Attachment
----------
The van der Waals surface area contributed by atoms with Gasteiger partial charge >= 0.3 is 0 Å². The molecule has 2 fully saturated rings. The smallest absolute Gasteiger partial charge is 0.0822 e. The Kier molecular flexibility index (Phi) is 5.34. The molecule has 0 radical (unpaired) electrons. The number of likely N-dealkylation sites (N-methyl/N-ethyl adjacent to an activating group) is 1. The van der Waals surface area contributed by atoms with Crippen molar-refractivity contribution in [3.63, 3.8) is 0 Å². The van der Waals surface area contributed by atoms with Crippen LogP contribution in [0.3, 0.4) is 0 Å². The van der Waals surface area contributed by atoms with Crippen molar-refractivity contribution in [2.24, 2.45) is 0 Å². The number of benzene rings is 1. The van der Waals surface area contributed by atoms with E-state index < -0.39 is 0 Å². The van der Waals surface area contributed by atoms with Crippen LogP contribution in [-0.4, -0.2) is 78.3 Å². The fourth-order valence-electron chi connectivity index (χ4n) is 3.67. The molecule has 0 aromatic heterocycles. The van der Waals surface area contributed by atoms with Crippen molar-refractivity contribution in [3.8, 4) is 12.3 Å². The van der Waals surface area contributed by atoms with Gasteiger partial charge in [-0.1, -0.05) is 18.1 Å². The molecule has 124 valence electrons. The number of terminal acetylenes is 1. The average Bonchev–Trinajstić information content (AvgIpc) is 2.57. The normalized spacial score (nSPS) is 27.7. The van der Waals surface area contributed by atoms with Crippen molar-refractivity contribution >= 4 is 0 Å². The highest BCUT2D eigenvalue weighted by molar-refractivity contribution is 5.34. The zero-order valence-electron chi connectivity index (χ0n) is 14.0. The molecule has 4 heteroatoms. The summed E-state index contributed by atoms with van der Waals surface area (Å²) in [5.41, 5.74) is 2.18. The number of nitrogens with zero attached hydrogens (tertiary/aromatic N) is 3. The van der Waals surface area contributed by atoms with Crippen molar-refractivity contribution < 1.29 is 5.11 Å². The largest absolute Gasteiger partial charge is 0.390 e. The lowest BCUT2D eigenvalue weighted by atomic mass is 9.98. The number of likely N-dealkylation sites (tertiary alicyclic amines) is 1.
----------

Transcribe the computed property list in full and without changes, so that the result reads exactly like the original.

The van der Waals surface area contributed by atoms with Gasteiger partial charge >= 0.3 is 0 Å². The molecule has 2 fully saturated rings. The smallest absolute Gasteiger partial charge is 0.0822 e. The Kier molecular flexibility index (Phi) is 5.34. The molecule has 0 radical (unpaired) electrons. The number of likely N-dealkylation sites (N-methyl/N-ethyl adjacent to an activating group) is 1. The van der Waals surface area contributed by atoms with Crippen molar-refractivity contribution in [3.63, 3.8) is 0 Å². The van der Waals surface area contributed by atoms with Crippen LogP contribution in [0.3, 0.4) is 0 Å². The van der Waals surface area contributed by atoms with Crippen molar-refractivity contribution in [2.24, 2.45) is 0 Å². The number of benzene rings is 1. The van der Waals surface area contributed by atoms with E-state index < -0.39 is 0 Å². The van der Waals surface area contributed by atoms with Crippen LogP contribution in [-0.4, -0.2) is 78.3 Å². The fourth-order valence-electron chi connectivity index (χ4n) is 3.67. The molecule has 0 aromatic heterocycles. The van der Waals surface area contributed by atoms with Crippen molar-refractivity contribution in [3.8, 4) is 12.3 Å². The van der Waals surface area contributed by atoms with Gasteiger partial charge in [-0.1, -0.05) is 18.1 Å². The molecule has 124 valence electrons. The number of terminal acetylenes is 1. The average Bonchev–Trinajstić information content (AvgIpc) is 2.57. The normalized spacial score (nSPS) is 27.7. The van der Waals surface area contributed by atoms with Crippen molar-refractivity contribution >= 4 is 0 Å². The highest BCUT2D eigenvalue weighted by molar-refractivity contribution is 5.34. The zero-order valence-electron chi connectivity index (χ0n) is 14.0. The molecule has 4 heteroatoms. The summed E-state index contributed by atoms with van der Waals surface area (Å²) in [5.41, 5.74) is 2.18. The number of nitrogens with zero attached hydrogens (tertiary/aromatic N) is 3. The van der Waals surface area contributed by atoms with Crippen molar-refractivity contribution < 1.29 is 5.11 Å². The largest absolute Gasteiger partial charge is 0.390 e. The lowest BCUT2D eigenvalue weighted by atomic mass is 9.98. The number of likely N-dealkylation sites (tertiary alicyclic amines) is 1.